Wolves play an important part in our ecosystem. So it’s time we worked together to save the Wolves of Canada.
Whilst travelling through the Rocky Mountains of Canada, we came across a small town hidden in the deep pine forests of the mountains, called Golden BC.
At first glance; although the surroundings of the town were spectacular, the town itself really was nothing special. There was a small roadside diner, were we stopped for a coffee break and drank really bad coffee; which had been percolating all day long. But the the service was friendly enough and the setting was warming.
Back on the road after only half an hour, we were winding through the town on route to hook back up to the main road, when my partner spotted a small sign attached to a power pole; it was a large wold paw print, with the words ‘Wolf Centre’ underneath and an arrow.
We were intrigued, so decided to follow the arrow. Though were were wondering whether the sign was actually legit or not.
Anyways, we followed the scattered Wolf Print signs through a strange residential area in the back of Golden BC and boy were we glad we did. The Wolf Centre was a real place, where you could learn and interact (to a point) with the Wolves of Canada.
The Wolf Centre is a sanctuary called ‘The Northern Lights Wolf Centre’ and they receive no government funding at all.
They are a self made sanctuary by the owners of the property; Shelly and Casey Black, who have made it their life’s mission to educate people on wolves, to help protect them and even house them when they have been discovered injured or abandoned from their pack and left to die.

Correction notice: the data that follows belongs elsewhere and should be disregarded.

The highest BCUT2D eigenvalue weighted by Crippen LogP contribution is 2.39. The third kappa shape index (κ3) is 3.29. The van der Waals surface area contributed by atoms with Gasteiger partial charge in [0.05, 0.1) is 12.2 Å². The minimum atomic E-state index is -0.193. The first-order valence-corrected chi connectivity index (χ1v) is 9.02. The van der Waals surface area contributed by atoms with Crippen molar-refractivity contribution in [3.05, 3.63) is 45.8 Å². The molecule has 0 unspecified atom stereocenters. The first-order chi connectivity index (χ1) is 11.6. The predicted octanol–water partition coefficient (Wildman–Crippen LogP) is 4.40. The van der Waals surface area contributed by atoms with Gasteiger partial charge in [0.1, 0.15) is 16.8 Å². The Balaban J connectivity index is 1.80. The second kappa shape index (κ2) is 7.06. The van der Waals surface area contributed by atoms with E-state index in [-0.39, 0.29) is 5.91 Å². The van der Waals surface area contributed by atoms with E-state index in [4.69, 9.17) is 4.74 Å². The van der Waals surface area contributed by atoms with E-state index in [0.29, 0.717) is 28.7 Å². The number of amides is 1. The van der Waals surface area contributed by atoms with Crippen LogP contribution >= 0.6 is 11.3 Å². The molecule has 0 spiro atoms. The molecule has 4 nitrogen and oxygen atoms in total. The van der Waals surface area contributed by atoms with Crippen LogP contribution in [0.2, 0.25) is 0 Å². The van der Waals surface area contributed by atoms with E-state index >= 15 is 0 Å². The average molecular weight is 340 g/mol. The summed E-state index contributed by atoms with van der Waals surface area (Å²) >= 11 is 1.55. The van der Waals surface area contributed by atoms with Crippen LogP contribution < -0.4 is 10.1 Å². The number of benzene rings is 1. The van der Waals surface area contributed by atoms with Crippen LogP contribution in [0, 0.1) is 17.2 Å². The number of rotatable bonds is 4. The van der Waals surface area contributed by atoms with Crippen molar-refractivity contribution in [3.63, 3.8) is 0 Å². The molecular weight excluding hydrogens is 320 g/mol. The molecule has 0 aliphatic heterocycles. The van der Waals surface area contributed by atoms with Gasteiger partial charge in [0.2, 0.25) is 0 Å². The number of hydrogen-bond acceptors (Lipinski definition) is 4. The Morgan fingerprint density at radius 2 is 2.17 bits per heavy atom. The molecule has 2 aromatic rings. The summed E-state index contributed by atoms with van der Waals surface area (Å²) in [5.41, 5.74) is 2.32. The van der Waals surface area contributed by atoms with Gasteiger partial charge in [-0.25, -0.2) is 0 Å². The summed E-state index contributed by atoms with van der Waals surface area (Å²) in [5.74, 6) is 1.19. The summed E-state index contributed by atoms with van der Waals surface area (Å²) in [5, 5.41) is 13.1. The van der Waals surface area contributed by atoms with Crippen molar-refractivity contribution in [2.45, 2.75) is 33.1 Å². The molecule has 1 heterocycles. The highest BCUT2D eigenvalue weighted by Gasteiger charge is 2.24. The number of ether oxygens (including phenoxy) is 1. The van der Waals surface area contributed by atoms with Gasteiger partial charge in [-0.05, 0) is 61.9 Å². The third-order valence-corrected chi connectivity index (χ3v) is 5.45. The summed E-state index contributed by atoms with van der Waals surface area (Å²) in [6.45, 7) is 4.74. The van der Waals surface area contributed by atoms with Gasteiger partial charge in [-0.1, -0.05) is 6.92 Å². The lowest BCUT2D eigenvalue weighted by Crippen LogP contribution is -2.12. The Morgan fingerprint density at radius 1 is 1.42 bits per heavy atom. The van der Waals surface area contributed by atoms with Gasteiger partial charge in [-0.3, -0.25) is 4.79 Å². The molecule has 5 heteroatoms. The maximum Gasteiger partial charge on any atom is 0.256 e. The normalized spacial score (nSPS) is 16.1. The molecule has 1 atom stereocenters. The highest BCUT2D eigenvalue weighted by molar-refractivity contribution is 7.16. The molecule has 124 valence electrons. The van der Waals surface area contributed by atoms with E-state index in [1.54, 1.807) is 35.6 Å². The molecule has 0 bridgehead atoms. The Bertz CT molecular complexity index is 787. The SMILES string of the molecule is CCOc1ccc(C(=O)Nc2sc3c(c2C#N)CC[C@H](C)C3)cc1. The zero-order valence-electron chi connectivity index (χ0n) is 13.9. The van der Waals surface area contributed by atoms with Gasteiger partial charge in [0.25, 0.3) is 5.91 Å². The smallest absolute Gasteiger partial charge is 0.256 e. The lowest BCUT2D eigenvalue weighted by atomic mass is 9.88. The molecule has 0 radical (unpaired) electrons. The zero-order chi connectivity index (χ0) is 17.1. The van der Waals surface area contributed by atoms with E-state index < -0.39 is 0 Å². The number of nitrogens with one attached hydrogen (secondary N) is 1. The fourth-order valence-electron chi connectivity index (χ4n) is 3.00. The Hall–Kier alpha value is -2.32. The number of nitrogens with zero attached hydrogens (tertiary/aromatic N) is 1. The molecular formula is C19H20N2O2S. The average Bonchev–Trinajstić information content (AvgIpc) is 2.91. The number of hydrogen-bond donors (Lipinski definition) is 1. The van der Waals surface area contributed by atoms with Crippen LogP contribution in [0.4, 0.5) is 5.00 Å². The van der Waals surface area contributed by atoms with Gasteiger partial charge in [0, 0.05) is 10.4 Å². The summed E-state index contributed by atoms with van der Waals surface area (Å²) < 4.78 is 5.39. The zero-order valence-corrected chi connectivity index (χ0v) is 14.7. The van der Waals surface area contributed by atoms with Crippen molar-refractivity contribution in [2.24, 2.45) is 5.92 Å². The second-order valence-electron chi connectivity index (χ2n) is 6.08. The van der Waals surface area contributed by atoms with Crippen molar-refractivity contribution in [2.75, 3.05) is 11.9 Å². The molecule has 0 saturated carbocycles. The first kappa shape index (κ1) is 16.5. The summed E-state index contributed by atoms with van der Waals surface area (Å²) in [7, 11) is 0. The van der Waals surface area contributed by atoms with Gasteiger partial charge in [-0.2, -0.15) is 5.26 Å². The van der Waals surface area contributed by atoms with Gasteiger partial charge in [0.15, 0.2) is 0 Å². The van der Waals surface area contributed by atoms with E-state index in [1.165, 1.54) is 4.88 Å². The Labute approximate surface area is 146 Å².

I have always been a fan of wolves, in-fact they are probably my favourite animal of all time (apart from cats). So of course, I fell in love with the center and the owners immediately.
The focus of the park is educate everyone on the importance of wolves in our ecosystem and how misunderstood and treated they are by humans. It was sad to hear how they are treated, but also beautiful to know that such a wonderful place existed. And, apparently they are not the only one in Canada.
There is a huge effort by a variety of self-funded organisations across Canada who have created these sanctuaries where they both protect the Wolves and educate the public (including schools) on why we need Wolves and how they are one of the most misunderstood creatures on the planet.
So inspired by the park and what they do, I even decided to adopt a wolf. Wiley is his name and I donate money every year towards him to ensure he is well housed and protected by the wonderful people at the Wolf Centre.
This place truly is a gem to discover, hidden away in the Rocky Mountains of Canada. To learn more about what they do, or to donate to a wolf yourself, click here.
This email has not been endorsed in anyway by The Wolf Centre.